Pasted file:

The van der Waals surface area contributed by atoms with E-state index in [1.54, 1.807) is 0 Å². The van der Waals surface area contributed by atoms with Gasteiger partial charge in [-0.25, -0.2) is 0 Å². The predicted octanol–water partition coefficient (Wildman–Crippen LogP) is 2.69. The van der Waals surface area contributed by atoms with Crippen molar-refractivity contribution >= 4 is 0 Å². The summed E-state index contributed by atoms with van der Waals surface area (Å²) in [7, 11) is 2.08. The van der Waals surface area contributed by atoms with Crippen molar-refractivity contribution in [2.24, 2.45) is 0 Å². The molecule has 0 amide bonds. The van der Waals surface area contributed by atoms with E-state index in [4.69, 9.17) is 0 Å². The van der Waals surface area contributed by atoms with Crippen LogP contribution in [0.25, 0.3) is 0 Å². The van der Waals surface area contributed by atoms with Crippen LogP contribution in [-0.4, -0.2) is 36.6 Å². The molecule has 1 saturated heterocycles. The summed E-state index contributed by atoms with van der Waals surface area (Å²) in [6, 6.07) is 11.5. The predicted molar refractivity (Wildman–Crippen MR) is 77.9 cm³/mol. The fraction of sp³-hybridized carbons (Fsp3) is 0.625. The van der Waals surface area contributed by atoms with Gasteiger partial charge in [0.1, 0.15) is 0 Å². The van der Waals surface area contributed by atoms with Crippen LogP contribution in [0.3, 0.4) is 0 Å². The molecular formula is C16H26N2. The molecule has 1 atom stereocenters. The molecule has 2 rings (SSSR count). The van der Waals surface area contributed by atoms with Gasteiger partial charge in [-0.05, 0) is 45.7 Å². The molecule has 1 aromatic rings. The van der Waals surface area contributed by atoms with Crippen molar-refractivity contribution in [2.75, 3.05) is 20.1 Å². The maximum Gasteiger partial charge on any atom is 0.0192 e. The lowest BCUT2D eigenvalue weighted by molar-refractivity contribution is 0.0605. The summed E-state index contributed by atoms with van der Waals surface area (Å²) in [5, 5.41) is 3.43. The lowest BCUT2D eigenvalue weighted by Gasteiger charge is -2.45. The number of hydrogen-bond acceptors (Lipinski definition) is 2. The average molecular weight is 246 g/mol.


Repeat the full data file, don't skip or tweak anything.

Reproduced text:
The van der Waals surface area contributed by atoms with E-state index in [1.54, 1.807) is 0 Å². The van der Waals surface area contributed by atoms with Gasteiger partial charge in [-0.25, -0.2) is 0 Å². The predicted octanol–water partition coefficient (Wildman–Crippen LogP) is 2.69. The van der Waals surface area contributed by atoms with Crippen molar-refractivity contribution >= 4 is 0 Å². The summed E-state index contributed by atoms with van der Waals surface area (Å²) in [7, 11) is 2.08. The van der Waals surface area contributed by atoms with Crippen molar-refractivity contribution in [2.24, 2.45) is 0 Å². The molecule has 0 amide bonds. The van der Waals surface area contributed by atoms with E-state index in [4.69, 9.17) is 0 Å². The van der Waals surface area contributed by atoms with Crippen LogP contribution in [0.25, 0.3) is 0 Å². The van der Waals surface area contributed by atoms with Crippen LogP contribution in [-0.4, -0.2) is 36.6 Å². The molecule has 1 saturated heterocycles. The summed E-state index contributed by atoms with van der Waals surface area (Å²) in [6, 6.07) is 11.5. The predicted molar refractivity (Wildman–Crippen MR) is 77.9 cm³/mol. The fraction of sp³-hybridized carbons (Fsp3) is 0.625. The van der Waals surface area contributed by atoms with Gasteiger partial charge in [0.1, 0.15) is 0 Å². The van der Waals surface area contributed by atoms with Crippen LogP contribution in [0.3, 0.4) is 0 Å². The molecular formula is C16H26N2. The molecule has 1 atom stereocenters. The molecule has 2 rings (SSSR count). The van der Waals surface area contributed by atoms with Gasteiger partial charge in [-0.05, 0) is 45.7 Å². The molecule has 1 aromatic rings. The van der Waals surface area contributed by atoms with Crippen molar-refractivity contribution in [2.75, 3.05) is 20.1 Å². The maximum Gasteiger partial charge on any atom is 0.0192 e. The lowest BCUT2D eigenvalue weighted by molar-refractivity contribution is 0.0605. The summed E-state index contributed by atoms with van der Waals surface area (Å²) in [5, 5.41) is 3.43. The lowest BCUT2D eigenvalue weighted by Gasteiger charge is -2.45. The number of hydrogen-bond acceptors (Lipinski definition) is 2. The average molecular weight is 246 g/mol.